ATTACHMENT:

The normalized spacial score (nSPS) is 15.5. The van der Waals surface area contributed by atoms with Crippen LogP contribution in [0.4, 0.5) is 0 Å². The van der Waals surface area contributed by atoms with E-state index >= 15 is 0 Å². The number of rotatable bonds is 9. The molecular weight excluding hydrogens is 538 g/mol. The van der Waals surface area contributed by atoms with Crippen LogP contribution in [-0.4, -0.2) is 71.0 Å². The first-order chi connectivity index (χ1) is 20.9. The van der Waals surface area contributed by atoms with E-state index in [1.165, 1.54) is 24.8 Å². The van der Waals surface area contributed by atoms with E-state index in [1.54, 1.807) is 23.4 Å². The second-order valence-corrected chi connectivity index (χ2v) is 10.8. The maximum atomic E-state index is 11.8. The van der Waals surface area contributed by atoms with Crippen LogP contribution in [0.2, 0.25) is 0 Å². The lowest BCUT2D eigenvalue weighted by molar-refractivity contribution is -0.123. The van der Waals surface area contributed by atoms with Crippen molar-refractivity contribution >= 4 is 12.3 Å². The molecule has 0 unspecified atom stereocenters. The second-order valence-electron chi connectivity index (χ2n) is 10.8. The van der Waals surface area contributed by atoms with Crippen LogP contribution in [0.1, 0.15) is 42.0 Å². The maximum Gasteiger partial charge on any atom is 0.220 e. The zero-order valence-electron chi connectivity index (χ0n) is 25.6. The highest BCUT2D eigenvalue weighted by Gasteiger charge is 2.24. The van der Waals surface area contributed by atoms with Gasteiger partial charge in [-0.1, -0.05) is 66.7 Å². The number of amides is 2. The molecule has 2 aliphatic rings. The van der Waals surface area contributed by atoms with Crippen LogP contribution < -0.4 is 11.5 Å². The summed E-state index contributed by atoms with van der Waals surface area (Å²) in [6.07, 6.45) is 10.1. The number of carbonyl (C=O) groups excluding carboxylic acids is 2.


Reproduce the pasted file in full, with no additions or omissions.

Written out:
The normalized spacial score (nSPS) is 15.5. The van der Waals surface area contributed by atoms with Crippen LogP contribution in [0.4, 0.5) is 0 Å². The van der Waals surface area contributed by atoms with E-state index >= 15 is 0 Å². The number of rotatable bonds is 9. The molecular weight excluding hydrogens is 538 g/mol. The van der Waals surface area contributed by atoms with Crippen LogP contribution in [-0.4, -0.2) is 71.0 Å². The first-order chi connectivity index (χ1) is 20.9. The van der Waals surface area contributed by atoms with E-state index in [1.165, 1.54) is 24.8 Å². The van der Waals surface area contributed by atoms with E-state index in [1.54, 1.807) is 23.4 Å². The second-order valence-corrected chi connectivity index (χ2v) is 10.8. The maximum atomic E-state index is 11.8. The van der Waals surface area contributed by atoms with Crippen LogP contribution in [0.2, 0.25) is 0 Å². The lowest BCUT2D eigenvalue weighted by molar-refractivity contribution is -0.123. The van der Waals surface area contributed by atoms with Crippen molar-refractivity contribution >= 4 is 12.3 Å². The molecule has 0 unspecified atom stereocenters. The second-order valence-electron chi connectivity index (χ2n) is 10.8. The van der Waals surface area contributed by atoms with Crippen LogP contribution in [0.1, 0.15) is 42.0 Å². The maximum Gasteiger partial charge on any atom is 0.220 e. The zero-order valence-electron chi connectivity index (χ0n) is 25.6. The highest BCUT2D eigenvalue weighted by Gasteiger charge is 2.24. The van der Waals surface area contributed by atoms with Gasteiger partial charge in [-0.1, -0.05) is 66.7 Å². The number of amides is 2. The molecule has 2 aliphatic rings. The van der Waals surface area contributed by atoms with Crippen LogP contribution < -0.4 is 11.5 Å². The summed E-state index contributed by atoms with van der Waals surface area (Å²) in [6.07, 6.45) is 10.1. The number of carbonyl (C=O) groups excluding carboxylic acids is 2.